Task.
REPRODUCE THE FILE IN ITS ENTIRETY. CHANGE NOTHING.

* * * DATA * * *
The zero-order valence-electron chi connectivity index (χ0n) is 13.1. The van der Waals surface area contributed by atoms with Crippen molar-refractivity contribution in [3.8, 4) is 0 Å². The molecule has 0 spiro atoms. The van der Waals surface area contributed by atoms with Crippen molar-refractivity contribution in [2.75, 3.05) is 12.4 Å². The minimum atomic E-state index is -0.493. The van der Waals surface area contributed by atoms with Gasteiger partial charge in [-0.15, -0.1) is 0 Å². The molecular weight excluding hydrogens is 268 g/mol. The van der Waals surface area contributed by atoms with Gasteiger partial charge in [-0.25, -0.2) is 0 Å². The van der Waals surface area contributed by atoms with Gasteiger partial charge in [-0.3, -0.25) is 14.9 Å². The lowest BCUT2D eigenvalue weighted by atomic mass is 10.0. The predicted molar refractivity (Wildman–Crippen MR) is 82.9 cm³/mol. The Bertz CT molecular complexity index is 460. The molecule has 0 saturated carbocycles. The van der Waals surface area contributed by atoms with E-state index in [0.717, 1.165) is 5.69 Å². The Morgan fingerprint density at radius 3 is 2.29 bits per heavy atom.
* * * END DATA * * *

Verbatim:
The zero-order valence-electron chi connectivity index (χ0n) is 13.1. The van der Waals surface area contributed by atoms with Crippen molar-refractivity contribution in [3.8, 4) is 0 Å². The molecule has 0 spiro atoms. The van der Waals surface area contributed by atoms with Crippen molar-refractivity contribution in [2.75, 3.05) is 12.4 Å². The minimum atomic E-state index is -0.493. The van der Waals surface area contributed by atoms with Gasteiger partial charge in [-0.15, -0.1) is 0 Å². The molecular weight excluding hydrogens is 268 g/mol. The van der Waals surface area contributed by atoms with Gasteiger partial charge in [-0.25, -0.2) is 0 Å². The van der Waals surface area contributed by atoms with Gasteiger partial charge in [-0.3, -0.25) is 14.9 Å². The lowest BCUT2D eigenvalue weighted by atomic mass is 10.0. The predicted molar refractivity (Wildman–Crippen MR) is 82.9 cm³/mol. The Bertz CT molecular complexity index is 460. The molecule has 0 saturated carbocycles. The van der Waals surface area contributed by atoms with E-state index in [0.717, 1.165) is 5.69 Å². The Morgan fingerprint density at radius 3 is 2.29 bits per heavy atom.